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Thornton Alumni Association

Diane Wittry

Diane-Wittry

Diane Wittry grew up in Pasadena, the daughter of a USC professor; her father was on the faculty of the Engineering Department/Materials Sciences Division. She began her musical career performing all over Southern California as a violinist. “I was in the Pasadena Youth Orchestra and I was Concertmaster in the San Gabriel Valley Youth Orchestra.” She also performed as a soloist with the Orchestra. “I played the Wieniawski D Minor Concerto when I was a senior in High School. There were a lot of good players in those groups who went on to professional careers.”

Wittry enrolled at USC and began her conducting studies with Daniel Lewis; she graduated with honors. She also studied at the Aspen School of Music, receiving a conducting fellowship while still a student at USC. “I was there in the late eighties.” In Aspen, she met Jorge Mester. “It was shortly after that when he asked me to be his assistant. I was still a conducting fellow at Aspen.”

Invited to conduct all over the world, Wittry served as the Music Director of the Symphony of the Southeast Texas. “I was in Texas for almost ten years. I met someone there – my husband! I lived in Beaumont. I was commuting between Texas and Los Angeles. I was the Assistant Conductor for the Pasadena Symphony Orchestra and Music Director for the Symphony of the Southeast Texas. I got to see the family. It was a great learning opportunity.”

Currently, Wittry is the Music Director and Conductor of the Allentown Symphony in Pennsylvania, the Norwalk Symphony in Connecticut, and the Artistic Director of the Ridgewood Symphony in New Jersey. “As I plan my season, I try to plan something for all types of people. I like to partner with other organizations like a ballet company, a chorus or a museum. I want something to enhance the art form. When we did “Swan Lake”, we condensed it down and invited a local ballet company and soloists from the Boston Ballet Company.” Wittry understands the importance of good press and she writes a column once a month for The Hour (a daily paper in Norwalk, CT) commenting on upcoming orchestra concerts; “I keep it light and interesting”. She also travels and guest conducts all over the United States and the rest of the world. “I just conducted the Santa Barbara Symphony Orchestra. It was great. I saw people I went to school with at USC. There was a girl who had been a student at Arrow Bear when I was a counselor at the camp!” Traveling all over the world, Wittry mentions really enjoying conducting in Japan. “I lived there, in Japan, for about six months, when I was thirteen years old. It was a suburb of Osaka. I loved it. When I guest conduct there now, they (the Orchestra Osaka Symphoniker) treat me like royalty.”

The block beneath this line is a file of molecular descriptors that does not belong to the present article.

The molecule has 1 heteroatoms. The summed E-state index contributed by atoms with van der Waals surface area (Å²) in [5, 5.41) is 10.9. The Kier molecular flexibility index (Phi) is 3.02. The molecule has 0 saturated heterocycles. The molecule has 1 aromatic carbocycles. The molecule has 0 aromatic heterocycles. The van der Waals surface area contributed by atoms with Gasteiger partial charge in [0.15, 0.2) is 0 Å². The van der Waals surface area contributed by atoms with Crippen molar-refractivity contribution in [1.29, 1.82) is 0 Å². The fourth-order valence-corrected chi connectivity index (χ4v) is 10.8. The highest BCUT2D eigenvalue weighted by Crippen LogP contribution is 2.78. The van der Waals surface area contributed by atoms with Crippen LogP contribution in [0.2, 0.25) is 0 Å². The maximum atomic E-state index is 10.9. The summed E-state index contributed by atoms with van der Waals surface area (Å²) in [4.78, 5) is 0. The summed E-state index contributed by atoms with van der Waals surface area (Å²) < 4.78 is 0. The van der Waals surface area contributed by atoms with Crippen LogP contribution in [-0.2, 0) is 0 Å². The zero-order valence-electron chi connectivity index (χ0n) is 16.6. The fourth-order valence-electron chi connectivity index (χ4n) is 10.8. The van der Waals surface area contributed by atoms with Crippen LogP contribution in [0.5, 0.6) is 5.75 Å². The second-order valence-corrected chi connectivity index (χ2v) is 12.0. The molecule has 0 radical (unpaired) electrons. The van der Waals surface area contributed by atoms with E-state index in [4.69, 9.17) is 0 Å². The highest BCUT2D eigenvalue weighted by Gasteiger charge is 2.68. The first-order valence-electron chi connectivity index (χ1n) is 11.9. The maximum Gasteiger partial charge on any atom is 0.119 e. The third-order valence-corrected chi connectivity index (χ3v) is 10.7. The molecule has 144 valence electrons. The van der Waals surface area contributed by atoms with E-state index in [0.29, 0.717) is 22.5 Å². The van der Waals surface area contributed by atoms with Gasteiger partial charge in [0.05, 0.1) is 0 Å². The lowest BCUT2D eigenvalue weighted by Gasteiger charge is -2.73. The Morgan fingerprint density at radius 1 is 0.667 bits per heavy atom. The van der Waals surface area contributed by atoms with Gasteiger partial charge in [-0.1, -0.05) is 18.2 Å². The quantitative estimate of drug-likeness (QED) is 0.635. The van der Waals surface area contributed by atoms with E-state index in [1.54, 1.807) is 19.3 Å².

In addition to her conducting, Wittry has been hard at work as a composer. The Allentown Symphony Orchestra premiered her latest musical offering Mist in March, 2008. Written to be premiered by her own orchestra, the piece was a major project for Wittry.” “When I write, I need to separate my conducting and my composing. I need a whole day at the piano. Not just an hour here or an hour there. The piece pretty much wrote itself. It was an intense process. It told me where it wanted to go.” She is now planning to record the work. “We are planning on making a recording in Slovakia. People are asking…they took to it.”

As well as her musical composition, Wittry has written a book published by Oxford press titled Beyond the Baton, which was nominated for a Pulitzer Prize. “The writing went quickly. The editing took some time. It has some vital information on conducting. The job has expanded over the years. I have tried to define the roles and keep people from making career killing mistakes. Being a conductor involves a lot more than just standing on the podium. The book discusses artistic leadership, planning, artistic and pops programs, meeting with the Board, dealing with unions, sitting on committees, supervising staff, meeting the press and dealing with interviews.” Wittry also helps other professionals with their careers. “In the summer, I do a conducting workshop that is based on my book.” She also serves as a mentor for the League of American Orchestras. “Basically I have phone conversations that are conference calls with several people where young conductors can call up and ask for advice.”

By Elaine Murphy ’96, DMA ’07

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